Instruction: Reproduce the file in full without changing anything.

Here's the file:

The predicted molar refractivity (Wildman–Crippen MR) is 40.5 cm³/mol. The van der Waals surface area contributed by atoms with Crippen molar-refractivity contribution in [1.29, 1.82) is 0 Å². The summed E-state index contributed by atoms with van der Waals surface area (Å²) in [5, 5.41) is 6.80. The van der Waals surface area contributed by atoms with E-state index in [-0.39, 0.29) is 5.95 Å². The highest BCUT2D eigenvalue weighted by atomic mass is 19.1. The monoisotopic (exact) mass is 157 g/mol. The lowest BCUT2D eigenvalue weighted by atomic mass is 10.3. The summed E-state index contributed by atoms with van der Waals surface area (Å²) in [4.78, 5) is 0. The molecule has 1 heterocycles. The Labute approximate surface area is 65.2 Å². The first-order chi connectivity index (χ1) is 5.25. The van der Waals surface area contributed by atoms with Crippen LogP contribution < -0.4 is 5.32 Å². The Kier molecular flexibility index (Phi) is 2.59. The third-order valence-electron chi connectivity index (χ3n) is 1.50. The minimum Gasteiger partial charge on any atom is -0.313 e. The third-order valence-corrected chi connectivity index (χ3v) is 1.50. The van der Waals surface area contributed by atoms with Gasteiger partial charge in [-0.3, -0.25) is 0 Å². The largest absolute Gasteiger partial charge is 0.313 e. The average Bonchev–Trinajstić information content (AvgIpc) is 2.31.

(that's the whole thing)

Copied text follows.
The predicted molar refractivity (Wildman–Crippen MR) is 40.5 cm³/mol. The van der Waals surface area contributed by atoms with Crippen molar-refractivity contribution in [1.29, 1.82) is 0 Å². The summed E-state index contributed by atoms with van der Waals surface area (Å²) in [5, 5.41) is 6.80. The van der Waals surface area contributed by atoms with E-state index in [-0.39, 0.29) is 5.95 Å². The highest BCUT2D eigenvalue weighted by atomic mass is 19.1. The monoisotopic (exact) mass is 157 g/mol. The lowest BCUT2D eigenvalue weighted by atomic mass is 10.3. The summed E-state index contributed by atoms with van der Waals surface area (Å²) in [4.78, 5) is 0. The molecule has 1 heterocycles. The Labute approximate surface area is 65.2 Å². The first-order chi connectivity index (χ1) is 5.25. The van der Waals surface area contributed by atoms with Crippen LogP contribution < -0.4 is 5.32 Å². The Kier molecular flexibility index (Phi) is 2.59. The third-order valence-electron chi connectivity index (χ3n) is 1.50. The minimum Gasteiger partial charge on any atom is -0.313 e. The third-order valence-corrected chi connectivity index (χ3v) is 1.50. The van der Waals surface area contributed by atoms with Gasteiger partial charge in [-0.3, -0.25) is 0 Å². The largest absolute Gasteiger partial charge is 0.313 e. The average Bonchev–Trinajstić information content (AvgIpc) is 2.31.